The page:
Switching gears to servicing (does anyone really make much money servicing loans?) Eileen O’Grady, Elliott Bay Associates, writes “Perhaps I’ve missed it – is anyone discussing the industry ramifications of the OCWEN meltdown? I’d love to know what folks are thinking about that development, and what impact it’s having on MSR trades, Servicer Certification processes (Fan, Fred, Ginnie and Rating Agencies,) servicing costs. My theory is that servicing costs, along with other costs, are going to continue to increase before they stabilize. I also believe that some game changer technology is going to build a much more elegant, and cost-effective, servicing platform than what the industry is living with today. I would love to know others’ thoughts on this.”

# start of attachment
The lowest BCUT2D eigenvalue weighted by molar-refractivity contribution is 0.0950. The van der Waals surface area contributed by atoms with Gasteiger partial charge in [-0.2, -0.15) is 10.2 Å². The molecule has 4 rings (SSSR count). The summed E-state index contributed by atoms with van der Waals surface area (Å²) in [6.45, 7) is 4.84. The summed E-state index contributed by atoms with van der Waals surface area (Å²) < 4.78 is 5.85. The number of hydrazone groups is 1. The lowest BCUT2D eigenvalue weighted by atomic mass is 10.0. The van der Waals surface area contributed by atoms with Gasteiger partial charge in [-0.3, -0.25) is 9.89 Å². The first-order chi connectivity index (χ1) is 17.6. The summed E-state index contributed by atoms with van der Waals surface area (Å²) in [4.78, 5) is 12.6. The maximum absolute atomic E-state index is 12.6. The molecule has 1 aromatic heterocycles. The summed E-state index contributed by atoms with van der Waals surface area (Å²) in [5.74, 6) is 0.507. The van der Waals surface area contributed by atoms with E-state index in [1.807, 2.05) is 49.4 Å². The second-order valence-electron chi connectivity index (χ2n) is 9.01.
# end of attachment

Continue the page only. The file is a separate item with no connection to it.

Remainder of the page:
A while back I received an email from a loan officer inquiring about prepayment rates on mortgage pools, and its significance to rate sheet pricing. “It’s very important,” I wrote from my phone, as I watched Pete Carroll snatch victory away from anyone with an 8 and 1 square in a Super Bowl pool. In order to price a pool of loans, loans which are to be securitized, the buyer normally runs a cash flow analysis against the pool characteristics (30yr, high FICO, low DTI, etc.) in order to arrive at what minimum bid needs to be offered to the seller. If mortgagees did not have the ability to pay-off the mortgage early, by selling or refinancing, cash flow analysis would be an easy exercise; however, the difficulty resides in the fact cash flows are unknown due to the exercisable nature of a mortgage. So what do buyers do? Well, they will normally assume some prepayment rate on the pool of loans in which they‘re securitizing; one such method is known as the Conditional Prepayment Rate (or CPR for short). The CPR is an assumption that a percentage of the principle balance of loans in the pool, or pass-through security, will prepay each month; as you can imagine this number changes from deal-to-deal, as it reflects the type of loans being securitized along with future expected economic conditions or anomalies. It’s typically expressed with a single digit which represents the capped percentage, such as CPR 6%, the security will historically realize.